Music videos are so 80s/90s, right? They belong with the era when MTV screened wall-to-wall vids instead of 'reality' TV? Try telling that to the millions who bought Gangnam Style; were they really simply loving the music? 1.6bn (and still climbing) have viewed the video on YT, not to mention the many re-makes (school eg, eg2), viral ads + celeb link-ups (even political protest in Seoul) - and it doesn't matter how legit it is, this nightmare for daydream Beliebers is making a lot of money, even from the parodies + dislikes. All this for a simple dance track that wouldn't have sounded out of place in 1990 ... but had a fun vid. This meme itself was soon displaced by the Harlem Shake. Music vids even cause diseases it seems!
This blog explores every aspect of this most postmodern of media formats, including other print-based promo tools used by the industry, its fast-changing nature, + how fans/audiences create/interact. Posts are primarily written with Media students/educators in mind. Please acknowledge the blog author if using any resources from this blog - Mr Dave Burrowes

Sunday, 6 November 2011

GENRE/PoMo: Mash-ups, hybridity, Rehfeldt, Kutiman

In film, hybridity is often a straightforwardly commercial decision: add comedy to romantic drama (rom-com) to help draw in a male aud.
Rap meets metal; the mashup was also racial, with rap's white aud small until this
In music, there is something of this - acts such as Madonna and Gaga are constantly striving to remain relevant to a young aud by taking on aspects of whatever is cutting edge in music at that time; Madonna in particular has an incredible track record of identifying musical trends and producers whilst still fairly underground and exploiting these to keep her own sound fresh. She has frequently used elements of whatever's big at the time in the gay club scene.
From the point that hiphop began emerging in the late 70s (broken big by Run DMC in the mid-80s, and really taken to stratospheric heights once white rappers emerged from Vanilla Ice to Eminem), the concept of genre in music has been problematic. Hiphop is a genre but one defined by its used of all other existing genres.
The concept of the mash-up emerged as a specific variant of this: literally blending two (or more) tracks which the mixer thinks work well together - perhaps the most famous example being Jay-Z's Black Album: remixed by Danger Mouse, weaving in Beatles tracks, to create The Grey Album.
A mashup or bootleg (also mesh, mash up, mash-up, blend and bastard pop/rock) is a song or composition created by blending two or more pre-recorded songs, usually by overlaying the vocal track of one song seamlessly over the instrumental track of another. To the extent that such works are 'transformative' of original content, they may find protection from copyright claims under the "fair use" doctrine of copyright law [wiki]
The blurring of distinct categories is a hallmark of the postmodern aesthetic, and postmodernists argue that originality is impossible - all that can be done (as everything original already exists/has been thought of) is to mashup, remix existing ideas.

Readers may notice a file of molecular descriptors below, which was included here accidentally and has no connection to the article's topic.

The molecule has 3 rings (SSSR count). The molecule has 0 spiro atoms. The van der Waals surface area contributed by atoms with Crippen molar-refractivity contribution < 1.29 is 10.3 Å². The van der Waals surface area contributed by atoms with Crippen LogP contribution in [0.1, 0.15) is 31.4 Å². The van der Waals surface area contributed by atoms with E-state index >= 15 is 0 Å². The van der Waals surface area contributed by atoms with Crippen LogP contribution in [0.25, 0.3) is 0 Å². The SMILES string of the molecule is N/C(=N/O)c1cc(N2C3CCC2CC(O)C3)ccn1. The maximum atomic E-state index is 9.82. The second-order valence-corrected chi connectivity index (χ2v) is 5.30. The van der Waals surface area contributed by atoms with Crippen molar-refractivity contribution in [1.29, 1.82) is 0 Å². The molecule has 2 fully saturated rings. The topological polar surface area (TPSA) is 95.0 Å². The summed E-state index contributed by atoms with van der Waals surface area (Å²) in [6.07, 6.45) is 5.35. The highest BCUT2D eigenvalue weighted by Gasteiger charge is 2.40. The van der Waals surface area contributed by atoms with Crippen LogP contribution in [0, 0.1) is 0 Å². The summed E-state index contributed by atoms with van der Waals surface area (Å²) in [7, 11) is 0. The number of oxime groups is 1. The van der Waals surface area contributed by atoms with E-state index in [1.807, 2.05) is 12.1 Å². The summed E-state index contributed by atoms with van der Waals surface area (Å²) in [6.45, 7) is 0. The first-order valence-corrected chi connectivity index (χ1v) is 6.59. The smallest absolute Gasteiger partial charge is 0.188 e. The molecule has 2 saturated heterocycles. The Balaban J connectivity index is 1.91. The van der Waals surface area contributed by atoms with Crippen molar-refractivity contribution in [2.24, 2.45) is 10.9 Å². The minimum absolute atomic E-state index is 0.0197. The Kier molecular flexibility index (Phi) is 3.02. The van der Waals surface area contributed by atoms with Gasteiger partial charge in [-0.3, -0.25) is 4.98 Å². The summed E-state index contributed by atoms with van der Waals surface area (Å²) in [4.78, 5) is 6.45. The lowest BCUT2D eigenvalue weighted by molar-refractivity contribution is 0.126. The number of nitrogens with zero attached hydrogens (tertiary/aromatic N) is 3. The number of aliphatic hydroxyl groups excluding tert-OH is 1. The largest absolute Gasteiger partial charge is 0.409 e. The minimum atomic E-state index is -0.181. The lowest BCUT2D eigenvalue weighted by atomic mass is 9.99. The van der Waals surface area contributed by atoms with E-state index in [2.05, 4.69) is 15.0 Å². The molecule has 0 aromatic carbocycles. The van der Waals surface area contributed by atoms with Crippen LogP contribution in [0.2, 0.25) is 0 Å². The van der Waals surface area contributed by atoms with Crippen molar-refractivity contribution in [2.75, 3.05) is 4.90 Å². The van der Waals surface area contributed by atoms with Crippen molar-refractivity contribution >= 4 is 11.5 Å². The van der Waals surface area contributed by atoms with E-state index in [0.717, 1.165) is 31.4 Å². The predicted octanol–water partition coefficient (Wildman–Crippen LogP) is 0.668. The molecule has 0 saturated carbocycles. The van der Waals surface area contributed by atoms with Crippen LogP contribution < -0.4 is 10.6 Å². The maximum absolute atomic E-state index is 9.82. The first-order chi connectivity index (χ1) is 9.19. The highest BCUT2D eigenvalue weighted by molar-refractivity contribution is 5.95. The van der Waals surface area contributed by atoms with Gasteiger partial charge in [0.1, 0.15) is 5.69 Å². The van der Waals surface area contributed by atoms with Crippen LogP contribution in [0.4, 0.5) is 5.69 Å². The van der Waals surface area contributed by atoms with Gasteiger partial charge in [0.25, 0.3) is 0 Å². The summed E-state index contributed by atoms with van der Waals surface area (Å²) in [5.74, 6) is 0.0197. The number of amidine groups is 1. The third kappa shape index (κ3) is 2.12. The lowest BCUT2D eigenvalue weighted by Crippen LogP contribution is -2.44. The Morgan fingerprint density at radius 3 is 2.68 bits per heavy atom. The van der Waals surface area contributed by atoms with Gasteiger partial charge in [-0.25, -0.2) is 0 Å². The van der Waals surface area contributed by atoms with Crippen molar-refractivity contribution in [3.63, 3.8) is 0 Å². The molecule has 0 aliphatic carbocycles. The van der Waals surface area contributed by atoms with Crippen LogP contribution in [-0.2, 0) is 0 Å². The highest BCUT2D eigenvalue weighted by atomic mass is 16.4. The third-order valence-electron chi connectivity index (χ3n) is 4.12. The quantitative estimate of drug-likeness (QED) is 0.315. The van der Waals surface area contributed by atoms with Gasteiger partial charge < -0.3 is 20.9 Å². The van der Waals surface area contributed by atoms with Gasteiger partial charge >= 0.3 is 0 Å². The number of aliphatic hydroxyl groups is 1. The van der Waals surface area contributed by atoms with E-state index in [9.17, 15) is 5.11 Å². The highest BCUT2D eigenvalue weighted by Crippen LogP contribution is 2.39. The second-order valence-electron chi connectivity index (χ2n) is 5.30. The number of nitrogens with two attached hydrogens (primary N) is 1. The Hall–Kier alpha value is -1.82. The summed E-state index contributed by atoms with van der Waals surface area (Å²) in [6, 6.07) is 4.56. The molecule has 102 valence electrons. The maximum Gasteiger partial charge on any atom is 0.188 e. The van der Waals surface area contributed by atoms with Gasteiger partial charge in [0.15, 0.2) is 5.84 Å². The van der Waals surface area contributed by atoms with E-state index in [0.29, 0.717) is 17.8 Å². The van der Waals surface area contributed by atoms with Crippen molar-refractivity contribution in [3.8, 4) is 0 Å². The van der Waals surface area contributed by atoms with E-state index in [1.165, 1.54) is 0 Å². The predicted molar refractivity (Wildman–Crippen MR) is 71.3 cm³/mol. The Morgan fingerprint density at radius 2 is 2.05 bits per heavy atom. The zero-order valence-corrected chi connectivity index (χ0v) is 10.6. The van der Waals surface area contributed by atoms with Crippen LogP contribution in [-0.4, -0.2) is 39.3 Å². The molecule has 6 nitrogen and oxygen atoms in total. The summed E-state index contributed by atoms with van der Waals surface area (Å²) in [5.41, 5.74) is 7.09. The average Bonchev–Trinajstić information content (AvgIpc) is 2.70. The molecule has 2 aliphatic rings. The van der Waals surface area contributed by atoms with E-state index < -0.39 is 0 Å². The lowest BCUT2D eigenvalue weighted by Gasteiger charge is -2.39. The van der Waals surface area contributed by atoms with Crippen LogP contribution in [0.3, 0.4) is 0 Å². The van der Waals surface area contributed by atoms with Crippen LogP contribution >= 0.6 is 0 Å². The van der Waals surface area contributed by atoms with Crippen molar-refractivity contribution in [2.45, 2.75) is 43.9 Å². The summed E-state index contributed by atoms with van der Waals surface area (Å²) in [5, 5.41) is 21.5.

Nu-metal is an interesting example - bursting into the limelight in the mid-90s, and taking up the commercial status lost by grunge as it faded away following Cobain's death, it combined metal and hiphop. The pioneer bands (Korn, Deftones, Limp Bizkit) were controversial within the metal fanbase, the hybridity seeing many genre fans rejecting them as inauthentic; not actually metal.
Its time as a predominant musical force was quite brief ... but currently enjoying a resurgence as Limp Bizkit return.
Moreover, Korn have just announced a dubstep-influenced album (with Skrillex): The concept of metal is stretched to its limit here ... and this is hot on the heels of Metallica's album with Lou Reed (leading some to talk of Loutallica!)
But nu-metal is far from unique. Beatallica are a band who fuse Metallica-style singing and playing with Beatles tracks; Dread Zeppelin fuse reggae, Elvis and Led Zeppelin; Apocalyptica play orchestral, classical music renderings of thrash metal bands (I particularly enjoy their version of Slayer's South of Heaven; a brutal album whose power still comes through even when riffs are cello rather than guitar based!)

We've looked at the work of Andy Rehnfeldt (here's his website; YT channel; Facebook; MySpace; and a random hater!)
Tape-swapping, using the post, was a key means of how emerging genres would evolve and grow back in the 80s; ventures such as this wouldn't have gotten anything like the near 27m views Rehfeldt's vids have enjoyed on YouTube by Nov 2011. His shtick is simple but delivered with real elan: using original video footage, re-present a track re-recorded in an anthitetical musical style - so we get Rebecca Black's Friday as death metal (big improvement there of course!) and some Katy Perry aural atrocity rendered listenable as death metal, but equally Slayer's crushingly heavy Angel of Death as Radio Disney, and Metallica's Enter Sandman as smooth jazz! Have a look and see if he's covered any bands within your genre...

Even Wonderful World gets the death metal treatment...

Kutiman mashes up vids he's found on YouTube
His own site,
Actually mashing video, we have the VJ artist Kutiman, who's had 6.3m hits himself. He runs his own site as well as the YouTube channel; one example of his work follows below

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